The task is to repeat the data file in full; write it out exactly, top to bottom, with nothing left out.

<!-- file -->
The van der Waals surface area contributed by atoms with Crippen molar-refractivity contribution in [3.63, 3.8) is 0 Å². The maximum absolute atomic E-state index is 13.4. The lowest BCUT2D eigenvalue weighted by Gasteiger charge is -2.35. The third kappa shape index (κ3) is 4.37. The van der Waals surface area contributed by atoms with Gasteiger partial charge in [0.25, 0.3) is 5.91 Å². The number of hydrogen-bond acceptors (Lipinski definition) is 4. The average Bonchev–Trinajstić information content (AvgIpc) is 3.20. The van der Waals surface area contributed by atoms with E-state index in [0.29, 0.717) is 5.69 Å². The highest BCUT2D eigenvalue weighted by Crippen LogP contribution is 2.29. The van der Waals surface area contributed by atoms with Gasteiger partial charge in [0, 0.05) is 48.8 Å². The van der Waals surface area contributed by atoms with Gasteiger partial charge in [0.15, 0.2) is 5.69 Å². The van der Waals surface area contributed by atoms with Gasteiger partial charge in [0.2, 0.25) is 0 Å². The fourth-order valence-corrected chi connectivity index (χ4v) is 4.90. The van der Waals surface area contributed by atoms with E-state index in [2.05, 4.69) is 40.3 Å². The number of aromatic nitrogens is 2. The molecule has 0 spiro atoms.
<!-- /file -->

The van der Waals surface area contributed by atoms with Crippen molar-refractivity contribution in [3.63, 3.8) is 0 Å². The maximum absolute atomic E-state index is 13.4. The lowest BCUT2D eigenvalue weighted by Gasteiger charge is -2.35. The third kappa shape index (κ3) is 4.37. The van der Waals surface area contributed by atoms with Gasteiger partial charge in [0.25, 0.3) is 5.91 Å². The number of hydrogen-bond acceptors (Lipinski definition) is 4. The average Bonchev–Trinajstić information content (AvgIpc) is 3.20. The van der Waals surface area contributed by atoms with E-state index in [0.29, 0.717) is 5.69 Å². The highest BCUT2D eigenvalue weighted by Crippen LogP contribution is 2.29. The van der Waals surface area contributed by atoms with Gasteiger partial charge in [0, 0.05) is 48.8 Å². The van der Waals surface area contributed by atoms with Gasteiger partial charge in [0.15, 0.2) is 5.69 Å². The van der Waals surface area contributed by atoms with Gasteiger partial charge in [0.2, 0.25) is 0 Å². The fourth-order valence-corrected chi connectivity index (χ4v) is 4.90. The van der Waals surface area contributed by atoms with E-state index in [2.05, 4.69) is 40.3 Å². The number of aromatic nitrogens is 2. The molecule has 0 spiro atoms.